Mirabella's crime and the laws of love in the Faerie Queene 6.7-8

Danila Sokolov*

*Corresponding author for this work

Research output: Contribution to journalReview articlepeer-review


In an often-neglected episode from book 6 of Edmund Spenser's Faerie Queene, the beautiful courtly lady Mirabella rejects the love of numerous suitors and thereby causes their death. For her transgression, she is tried and sentenced at the court of Cupid. This essay considers the historical and poetic meaning of the law that determines the judgment of Mirabella. On the one hand, the episode revives several aspects of the medieval poetic tradition of amorous jurisprudence, imagining her crime as a violation of the laws of love (a distinct legal sphere outside of the reach of positive law where desire can claim a jurisdictional autonomy). At the same time, Spenser's text suggests that Mirabella's actions can be also construed as murder, which translates her transgression into the language of the common law of felony. As the essay demonstrates, The Faerie Queene intertwines the poetic laws of love with the mechanisms of the common law, creating a powerful legal resonance that both curbs the oppressive ambitions of Elizabethan positive law and reshapes medieval erotic law to answer the demands of modernity. As a result, the episode imagines a heterogeneous and more successful legality that reconciles the past and the present and the juridical and the poetic, in the process asserting the unrivaled power of poetry to articulate a vision of justice.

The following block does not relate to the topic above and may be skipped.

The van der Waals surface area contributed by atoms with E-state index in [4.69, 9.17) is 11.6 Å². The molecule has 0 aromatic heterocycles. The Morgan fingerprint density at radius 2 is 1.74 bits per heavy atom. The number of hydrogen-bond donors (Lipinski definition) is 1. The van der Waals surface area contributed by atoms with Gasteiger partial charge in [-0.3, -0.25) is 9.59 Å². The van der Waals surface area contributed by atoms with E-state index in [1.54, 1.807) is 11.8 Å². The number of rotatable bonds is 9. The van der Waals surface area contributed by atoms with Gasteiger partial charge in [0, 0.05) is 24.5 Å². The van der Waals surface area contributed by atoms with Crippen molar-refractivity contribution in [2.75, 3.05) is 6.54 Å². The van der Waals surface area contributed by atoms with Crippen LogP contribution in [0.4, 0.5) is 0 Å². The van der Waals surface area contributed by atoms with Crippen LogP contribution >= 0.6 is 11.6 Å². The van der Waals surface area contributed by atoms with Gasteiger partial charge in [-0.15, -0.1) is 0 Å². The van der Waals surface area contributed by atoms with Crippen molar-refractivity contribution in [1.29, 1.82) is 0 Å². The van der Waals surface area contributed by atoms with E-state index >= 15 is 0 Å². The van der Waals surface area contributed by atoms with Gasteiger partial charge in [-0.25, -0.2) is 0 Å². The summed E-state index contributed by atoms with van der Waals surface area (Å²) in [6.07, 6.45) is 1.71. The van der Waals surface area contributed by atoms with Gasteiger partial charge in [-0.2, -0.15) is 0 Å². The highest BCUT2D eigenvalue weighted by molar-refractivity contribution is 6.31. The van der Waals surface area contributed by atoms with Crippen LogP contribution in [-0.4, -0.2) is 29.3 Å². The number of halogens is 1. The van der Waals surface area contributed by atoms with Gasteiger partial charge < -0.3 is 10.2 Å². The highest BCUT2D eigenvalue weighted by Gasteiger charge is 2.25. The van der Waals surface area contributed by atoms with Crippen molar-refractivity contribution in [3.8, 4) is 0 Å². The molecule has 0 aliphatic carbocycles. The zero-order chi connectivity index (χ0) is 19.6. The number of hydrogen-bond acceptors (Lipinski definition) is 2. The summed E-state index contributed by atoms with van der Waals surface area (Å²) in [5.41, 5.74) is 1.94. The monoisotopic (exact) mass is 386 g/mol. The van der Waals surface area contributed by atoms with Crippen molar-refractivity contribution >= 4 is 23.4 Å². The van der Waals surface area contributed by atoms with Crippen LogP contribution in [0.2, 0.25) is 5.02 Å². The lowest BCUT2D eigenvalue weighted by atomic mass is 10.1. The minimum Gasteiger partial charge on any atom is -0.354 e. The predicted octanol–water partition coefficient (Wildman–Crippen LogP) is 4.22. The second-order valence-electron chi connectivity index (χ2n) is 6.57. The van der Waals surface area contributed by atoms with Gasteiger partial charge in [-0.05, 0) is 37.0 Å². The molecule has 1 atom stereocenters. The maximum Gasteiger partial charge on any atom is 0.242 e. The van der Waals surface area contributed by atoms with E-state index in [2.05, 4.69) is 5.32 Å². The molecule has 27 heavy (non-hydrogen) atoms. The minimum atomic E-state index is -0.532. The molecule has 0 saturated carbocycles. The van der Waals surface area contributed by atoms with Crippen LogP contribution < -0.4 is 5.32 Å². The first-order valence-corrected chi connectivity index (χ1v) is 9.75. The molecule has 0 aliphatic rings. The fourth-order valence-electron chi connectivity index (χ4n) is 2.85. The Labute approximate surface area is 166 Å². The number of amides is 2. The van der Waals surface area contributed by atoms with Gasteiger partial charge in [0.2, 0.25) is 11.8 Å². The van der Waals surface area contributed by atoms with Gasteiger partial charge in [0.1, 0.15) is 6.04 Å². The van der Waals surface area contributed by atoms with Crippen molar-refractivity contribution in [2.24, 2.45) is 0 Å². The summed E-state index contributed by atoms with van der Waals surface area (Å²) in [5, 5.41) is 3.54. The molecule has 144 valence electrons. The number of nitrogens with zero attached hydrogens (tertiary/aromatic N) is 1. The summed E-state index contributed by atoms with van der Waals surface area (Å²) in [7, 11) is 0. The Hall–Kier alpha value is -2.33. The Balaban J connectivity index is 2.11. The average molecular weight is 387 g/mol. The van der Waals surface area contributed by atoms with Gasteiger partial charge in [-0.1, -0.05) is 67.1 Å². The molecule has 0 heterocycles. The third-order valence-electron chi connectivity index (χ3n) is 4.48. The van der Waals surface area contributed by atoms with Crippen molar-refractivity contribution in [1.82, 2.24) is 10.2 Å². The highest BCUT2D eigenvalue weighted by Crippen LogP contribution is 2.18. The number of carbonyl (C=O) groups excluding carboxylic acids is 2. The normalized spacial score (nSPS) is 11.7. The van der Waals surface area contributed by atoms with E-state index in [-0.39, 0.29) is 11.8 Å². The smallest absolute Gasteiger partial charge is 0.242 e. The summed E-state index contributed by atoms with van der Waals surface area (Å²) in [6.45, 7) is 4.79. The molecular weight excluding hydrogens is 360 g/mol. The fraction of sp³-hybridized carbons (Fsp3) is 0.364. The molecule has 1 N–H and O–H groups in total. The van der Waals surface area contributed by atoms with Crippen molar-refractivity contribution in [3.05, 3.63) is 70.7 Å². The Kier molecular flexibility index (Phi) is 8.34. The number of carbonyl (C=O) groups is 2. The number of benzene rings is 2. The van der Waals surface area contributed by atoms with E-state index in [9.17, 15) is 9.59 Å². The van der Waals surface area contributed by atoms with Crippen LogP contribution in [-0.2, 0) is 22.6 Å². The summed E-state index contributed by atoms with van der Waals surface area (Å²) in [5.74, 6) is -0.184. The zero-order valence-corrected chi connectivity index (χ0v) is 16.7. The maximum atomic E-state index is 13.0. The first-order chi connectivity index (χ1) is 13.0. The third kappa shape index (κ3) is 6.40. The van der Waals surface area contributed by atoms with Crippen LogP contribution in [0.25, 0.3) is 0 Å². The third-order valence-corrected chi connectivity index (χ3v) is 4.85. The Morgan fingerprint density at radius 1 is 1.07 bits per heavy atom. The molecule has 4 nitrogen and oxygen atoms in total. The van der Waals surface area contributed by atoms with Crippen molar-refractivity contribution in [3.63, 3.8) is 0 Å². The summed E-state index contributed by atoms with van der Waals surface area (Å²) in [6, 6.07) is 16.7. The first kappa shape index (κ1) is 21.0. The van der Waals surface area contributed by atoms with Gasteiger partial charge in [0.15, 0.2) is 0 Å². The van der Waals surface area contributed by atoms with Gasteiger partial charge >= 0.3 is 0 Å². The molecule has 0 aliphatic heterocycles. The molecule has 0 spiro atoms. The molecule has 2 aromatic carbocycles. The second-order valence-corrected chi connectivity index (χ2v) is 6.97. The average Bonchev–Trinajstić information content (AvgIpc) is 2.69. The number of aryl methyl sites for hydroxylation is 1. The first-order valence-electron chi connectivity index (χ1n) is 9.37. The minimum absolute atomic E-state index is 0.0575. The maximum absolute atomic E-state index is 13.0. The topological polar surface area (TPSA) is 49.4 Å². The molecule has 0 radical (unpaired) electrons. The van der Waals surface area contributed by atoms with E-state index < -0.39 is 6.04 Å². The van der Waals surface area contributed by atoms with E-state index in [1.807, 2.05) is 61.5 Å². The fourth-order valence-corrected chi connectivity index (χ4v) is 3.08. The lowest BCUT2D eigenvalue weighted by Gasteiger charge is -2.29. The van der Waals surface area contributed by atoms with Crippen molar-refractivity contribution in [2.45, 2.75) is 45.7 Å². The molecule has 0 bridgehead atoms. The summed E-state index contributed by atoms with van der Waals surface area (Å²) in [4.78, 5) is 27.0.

Original languageEnglish
Pages (from-to)73-98
Number of pages26
JournalStudies in Philology
Issue number1
Publication statusPublished - 1 Jan 2018

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© 2018 Studies in Philology, Incorporated.


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